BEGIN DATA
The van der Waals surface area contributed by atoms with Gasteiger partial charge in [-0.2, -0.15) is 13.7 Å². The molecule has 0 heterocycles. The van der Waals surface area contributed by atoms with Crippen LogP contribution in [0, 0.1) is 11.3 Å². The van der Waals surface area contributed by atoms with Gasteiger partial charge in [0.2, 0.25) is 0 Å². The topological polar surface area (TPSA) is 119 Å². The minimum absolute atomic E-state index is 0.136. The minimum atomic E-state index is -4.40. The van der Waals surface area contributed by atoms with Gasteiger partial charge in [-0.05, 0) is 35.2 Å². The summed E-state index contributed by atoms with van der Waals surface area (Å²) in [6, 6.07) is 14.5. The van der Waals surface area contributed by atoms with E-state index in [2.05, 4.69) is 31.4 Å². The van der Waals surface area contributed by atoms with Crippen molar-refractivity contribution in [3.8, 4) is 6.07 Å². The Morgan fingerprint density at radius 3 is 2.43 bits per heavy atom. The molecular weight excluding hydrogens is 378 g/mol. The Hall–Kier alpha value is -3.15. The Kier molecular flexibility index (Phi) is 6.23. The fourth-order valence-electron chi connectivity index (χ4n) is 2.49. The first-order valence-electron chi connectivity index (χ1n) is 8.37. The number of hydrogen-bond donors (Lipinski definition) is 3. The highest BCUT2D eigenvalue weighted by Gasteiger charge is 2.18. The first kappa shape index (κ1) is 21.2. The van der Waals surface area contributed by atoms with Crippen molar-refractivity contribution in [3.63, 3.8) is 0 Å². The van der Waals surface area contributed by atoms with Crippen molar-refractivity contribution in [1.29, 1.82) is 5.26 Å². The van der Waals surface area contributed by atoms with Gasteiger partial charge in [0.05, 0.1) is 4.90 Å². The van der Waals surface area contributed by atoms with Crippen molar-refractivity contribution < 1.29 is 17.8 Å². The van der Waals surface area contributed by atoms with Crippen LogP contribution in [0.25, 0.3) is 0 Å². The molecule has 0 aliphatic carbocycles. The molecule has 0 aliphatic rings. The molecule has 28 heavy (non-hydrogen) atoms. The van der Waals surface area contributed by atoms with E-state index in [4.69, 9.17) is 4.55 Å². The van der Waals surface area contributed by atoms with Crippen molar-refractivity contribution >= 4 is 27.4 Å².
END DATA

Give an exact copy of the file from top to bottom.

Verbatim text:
The van der Waals surface area contributed by atoms with Gasteiger partial charge in [-0.2, -0.15) is 13.7 Å². The molecule has 0 heterocycles. The van der Waals surface area contributed by atoms with Crippen LogP contribution in [0, 0.1) is 11.3 Å². The van der Waals surface area contributed by atoms with Gasteiger partial charge in [0.2, 0.25) is 0 Å². The topological polar surface area (TPSA) is 119 Å². The minimum absolute atomic E-state index is 0.136. The minimum atomic E-state index is -4.40. The van der Waals surface area contributed by atoms with Gasteiger partial charge in [-0.05, 0) is 35.2 Å². The summed E-state index contributed by atoms with van der Waals surface area (Å²) in [6, 6.07) is 14.5. The van der Waals surface area contributed by atoms with E-state index in [2.05, 4.69) is 31.4 Å². The van der Waals surface area contributed by atoms with Crippen molar-refractivity contribution in [3.8, 4) is 6.07 Å². The Morgan fingerprint density at radius 3 is 2.43 bits per heavy atom. The molecular weight excluding hydrogens is 378 g/mol. The Hall–Kier alpha value is -3.15. The Kier molecular flexibility index (Phi) is 6.23. The fourth-order valence-electron chi connectivity index (χ4n) is 2.49. The first-order valence-electron chi connectivity index (χ1n) is 8.37. The number of hydrogen-bond donors (Lipinski definition) is 3. The highest BCUT2D eigenvalue weighted by Gasteiger charge is 2.18. The first kappa shape index (κ1) is 21.2. The van der Waals surface area contributed by atoms with Crippen molar-refractivity contribution in [3.63, 3.8) is 0 Å². The van der Waals surface area contributed by atoms with Crippen molar-refractivity contribution in [1.29, 1.82) is 5.26 Å². The van der Waals surface area contributed by atoms with Gasteiger partial charge in [0.05, 0.1) is 4.90 Å². The van der Waals surface area contributed by atoms with Crippen molar-refractivity contribution < 1.29 is 17.8 Å². The van der Waals surface area contributed by atoms with Crippen LogP contribution in [0.25, 0.3) is 0 Å². The molecule has 0 aliphatic carbocycles. The molecule has 0 aliphatic rings. The molecule has 28 heavy (non-hydrogen) atoms. The van der Waals surface area contributed by atoms with E-state index in [4.69, 9.17) is 4.55 Å². The van der Waals surface area contributed by atoms with Crippen molar-refractivity contribution >= 4 is 27.4 Å².